They are very good live. The picked melodies are not lost with a good live sound quality. They are clearly an accomplished live band at the top of their game. The clean echoverb guitars build up and smash into noise building up the subtle dark rhythms. This is more about overdrive and chorus pedals rather than distortion allowing the intricate picked melodies to come through as well as the heavier riffs.
The set list includes many of their singles such as ‘Spinning Faster’, ‘Flashing Pangs of Love’ and ‘Strange Kicks’ allowing the drums to build up their beat. 
They slow down for a track or two giving a spookier atmosphere with the haunting loops of ‘Warm Like Blood’ before piling on the energy with ‘The Rest Will Follow’.  This is very danceable stuff and the crowd are swaying along in time with the fast and furious ‘Strangers’ and the last song of ‘Slowly Dragging You Down’ from the first album.
I caught up with Mattias after the show who confirmed how busy they have been touring Europe and doing festivals. This continues for the rest of the year, but another album and studio time is planned.  They have enjoyed their first trip to London.  Compared to Sweden, the beer is cheap but the fags expensive!  Hopefully we will be seeing and hearing more from Then Comes Silence in the near future.
When the show list was published for the Then Comes Silence gig, I noticed the headliners were a band called 1919.  To my surprise, I had not come across them much before - surprising as they are from Bradford and have been around since the early 1980’s involved in the same Punk and Post-Punk scene in West Yorkshire producing bands such as New Model Army, Death Cult, Sisters of Mercy etc.  After a long history of ups and downs, the current line up reformed in 2015 and recaptured some of their old material whilst producing the new album ‘Bloodline’ in 2017 and the latest offering ‘Futurecide’ in 2019.  And what an album indeed -  in my humble opinion – the best album this decade in the genre.  It is packed with melodies and solid songs that stand with the best.  It has been on repeat on my iplayer for weeks now and I keep going back to it when bored of other albums. Sign of a great album and I guarantee that it will be on my most played albums of the year, if not the decade.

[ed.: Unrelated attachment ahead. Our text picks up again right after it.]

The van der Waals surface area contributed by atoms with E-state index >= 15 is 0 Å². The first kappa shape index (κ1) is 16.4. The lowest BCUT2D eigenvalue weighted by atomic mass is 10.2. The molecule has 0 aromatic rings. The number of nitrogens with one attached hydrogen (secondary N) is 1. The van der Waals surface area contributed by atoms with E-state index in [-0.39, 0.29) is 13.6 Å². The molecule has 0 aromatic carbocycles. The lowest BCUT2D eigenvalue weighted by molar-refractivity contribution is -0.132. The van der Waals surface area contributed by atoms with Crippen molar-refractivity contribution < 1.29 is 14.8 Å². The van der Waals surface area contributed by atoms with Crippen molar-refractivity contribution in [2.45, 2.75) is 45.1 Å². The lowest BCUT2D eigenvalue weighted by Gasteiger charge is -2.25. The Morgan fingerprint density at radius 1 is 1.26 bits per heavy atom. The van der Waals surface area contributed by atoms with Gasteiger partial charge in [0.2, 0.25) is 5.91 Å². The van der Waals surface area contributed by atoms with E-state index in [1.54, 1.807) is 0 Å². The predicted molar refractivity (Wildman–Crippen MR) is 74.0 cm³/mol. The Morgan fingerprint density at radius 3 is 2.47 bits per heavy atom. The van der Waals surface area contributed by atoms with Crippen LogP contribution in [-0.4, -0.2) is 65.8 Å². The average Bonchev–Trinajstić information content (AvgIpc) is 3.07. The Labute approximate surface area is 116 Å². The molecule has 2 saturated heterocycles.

So how would this translate into the live show? Well, Rio Goldhammer - the front man enters the stage dressed in sunglasses and gold glitter jacket and bursts into ‘Anxiety’ the first track on the ‘Futurecide’ album. So far so good, with a sound reminiscent of early U2, overdrive rather than distortion and Goldhammer’s distinctive vocals carry the song seamlessly from the record to the live performance.  Mick Reed on drums drives the set from the back with boundless energy and Sam Evans on guitars seems to have mastered not only the new 1919 sound but gives the older tracks a good work out too. The back catalogue gets some attention with an early Killing Joke feel with the sound of deliberate discordant guitar and pounding Post-Punk rhythms with Karl Donner on bass.  This clearly resonates with some of the band’s older fans in the audience who are creating their own personal mosh pits!
The band mix the modern and past, playing tracks such as ‘Radicals’, and ‘Isolation’ from the new album to keep the crowd going. There is a lot of energy here and I am left very satisfied with all three bands I have seen giving me excellent value for my money. 1919 take their name from “a year of massive change and desperate rebellion”. A century on in 2019, some things haven’t changed with quite a desperate year to come with a new Prime Minister and the Brexit question to be setteld, but at least I’ve got some cracking tunes to keep me distracted!
Chris Bourlet (pictures courtesy of Imogen Kilduff)

bottom of page